Glam Adelaide: Commedia dell’Arte Showcase

hostausTheatre Reviews & Media

Corinna Di Niro actor, Marriage of Flavia and Isabella, 2012

Sore ribs from laughing was a small price to pay for such a marvellous evening. This was a rare treat to see not just one, but two terrific performances by a great master and the generation that is following him.

Presented by Corinna Di Niro.
Reviewed by Barry Lenny, 13th November 2011.

This performance consisted of two productions. The first was performed by Commedia con Corinna, Corinna Di Niro’s own group, with a performance of The Marriage of Flavio and Isabella. This work was created and directed by Corinna Di Niro, with some additional advice over the past week from Antonio Fava, a Maestro of Commedia dell’Arte with whom Di Niro studied in Italy and who she has brought to Australia as part of her studies towards a PhD in Commedia dell’Arte.

The three performers in this group play ten roles between them, with Corinna Di Niro as La Signora and Arlecchino, James Lainas as Flavio, Pedrolino, Il Capitano and Bagattino, and Cinzia Schincariol as Isabella, Filomena, Pantalone and Scapino.

Commedia uses what are referred to as ‘stock characters’, the same group of charaters appearing time and again in various combinations in the many plays. Each character has a specific mask to identify them and a number of traits that are always the same. Il Capitano (the Captain), for example, is a braggart and fancies himself as a ladies man but, if trouble comes, he is soon revealed to be a coward. The traditional audiences would have some idea how each character would act and react in any particular situation and that consistency endeared the characters to their followers.

The three performers switch masks, costumes and characters time and again in an hilarious hour of comedy as the wedding between Isabella and Flavio is placed in jeopardy, particularly when Filomena arrives to claim him. One of the funniest moments was when Schincariol had to play both Isabella and Filomena at the same time. In the end, all works out well and the audience gets a much needed break to get their breath back after all the laughing.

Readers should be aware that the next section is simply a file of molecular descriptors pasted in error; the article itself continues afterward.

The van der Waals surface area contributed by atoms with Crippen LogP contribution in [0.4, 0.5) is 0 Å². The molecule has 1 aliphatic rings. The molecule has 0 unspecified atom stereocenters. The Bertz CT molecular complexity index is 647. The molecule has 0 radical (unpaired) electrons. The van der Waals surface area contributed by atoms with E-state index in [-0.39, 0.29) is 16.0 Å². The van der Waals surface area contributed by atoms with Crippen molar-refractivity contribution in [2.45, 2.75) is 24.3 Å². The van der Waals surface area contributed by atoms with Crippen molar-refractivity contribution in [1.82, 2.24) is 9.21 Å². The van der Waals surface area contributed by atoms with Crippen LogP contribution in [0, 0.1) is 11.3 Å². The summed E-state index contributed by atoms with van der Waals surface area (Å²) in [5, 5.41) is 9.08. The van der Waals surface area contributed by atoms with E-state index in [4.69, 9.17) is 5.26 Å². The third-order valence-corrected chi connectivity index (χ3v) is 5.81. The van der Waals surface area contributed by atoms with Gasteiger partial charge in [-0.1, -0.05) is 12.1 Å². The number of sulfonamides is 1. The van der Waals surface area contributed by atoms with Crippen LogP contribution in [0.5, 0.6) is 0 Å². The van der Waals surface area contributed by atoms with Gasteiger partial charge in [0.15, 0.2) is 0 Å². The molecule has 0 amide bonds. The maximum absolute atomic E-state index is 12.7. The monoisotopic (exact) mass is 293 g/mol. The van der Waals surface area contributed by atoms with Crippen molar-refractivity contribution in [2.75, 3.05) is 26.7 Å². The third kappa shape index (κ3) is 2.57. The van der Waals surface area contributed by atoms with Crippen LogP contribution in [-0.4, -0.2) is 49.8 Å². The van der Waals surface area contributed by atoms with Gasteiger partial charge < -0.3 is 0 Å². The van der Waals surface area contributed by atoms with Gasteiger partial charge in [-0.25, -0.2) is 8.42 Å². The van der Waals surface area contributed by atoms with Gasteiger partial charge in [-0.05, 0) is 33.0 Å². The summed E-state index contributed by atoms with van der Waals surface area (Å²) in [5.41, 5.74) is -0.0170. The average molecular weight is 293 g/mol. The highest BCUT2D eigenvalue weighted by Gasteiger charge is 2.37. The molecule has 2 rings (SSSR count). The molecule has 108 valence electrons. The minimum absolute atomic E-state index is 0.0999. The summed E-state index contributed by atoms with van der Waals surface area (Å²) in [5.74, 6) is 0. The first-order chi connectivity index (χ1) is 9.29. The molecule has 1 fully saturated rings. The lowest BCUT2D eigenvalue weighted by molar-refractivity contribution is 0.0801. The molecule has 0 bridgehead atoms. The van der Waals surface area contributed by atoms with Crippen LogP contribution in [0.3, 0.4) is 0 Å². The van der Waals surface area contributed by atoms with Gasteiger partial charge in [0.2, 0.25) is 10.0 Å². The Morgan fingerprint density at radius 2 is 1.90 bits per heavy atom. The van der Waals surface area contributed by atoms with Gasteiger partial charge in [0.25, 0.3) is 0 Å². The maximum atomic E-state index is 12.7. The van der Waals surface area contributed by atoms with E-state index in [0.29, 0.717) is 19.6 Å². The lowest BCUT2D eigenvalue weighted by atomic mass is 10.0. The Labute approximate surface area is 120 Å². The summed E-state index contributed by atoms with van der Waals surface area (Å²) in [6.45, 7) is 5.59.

Commedia dell’Arte may well be a 16th century art form but, in the hands of three such skilled, dedicated and excellent performers it is more than able to keep a packed venue in constant fits of laughter.

The second piece, Pulcinella Furioso (Furious Pulcinella), was written, directed and performed by Antonio Fava. This world première also featured Martina Sechi in various roles as the people that Pulcinella meets on his travels.

This is quite different from the first piece, being largely a solo work, with Fava speaking English and Italian, producing a range of vocal sound effects, using mime, storytelling, physical theatre and more as Pulcinella goes in search of food and love. Pulcinella rejects the first woman that he meets, Donna Zezza (the female equivalent of Pulcinella), heads off to the war, is treated badly by other women along the way and, eventually, returns to Donna Zezza again, announcing that, “she may not be perfect, but she is perfect for me”. Along the way he offers his philosophy on a diverse range of topics. It is easy to see why Fava is given the title, Maestro.

Sechi is another of Fava’s students and her performance shows a strong understanding of the way that he works, complementing his performance whilst contributing superb work of her own. She offered some great comedy of her own in a range of great characterisations.

Sore ribs from laughing was a small price to pay for such a marvellous evening. It is most encouraging to see that such a great tradition, that is the basis of so much of our modern entertainment, is being kept alive and authentic. This was a rare treat to see not just one, but two terrific performances by a great master and the generation that is following him.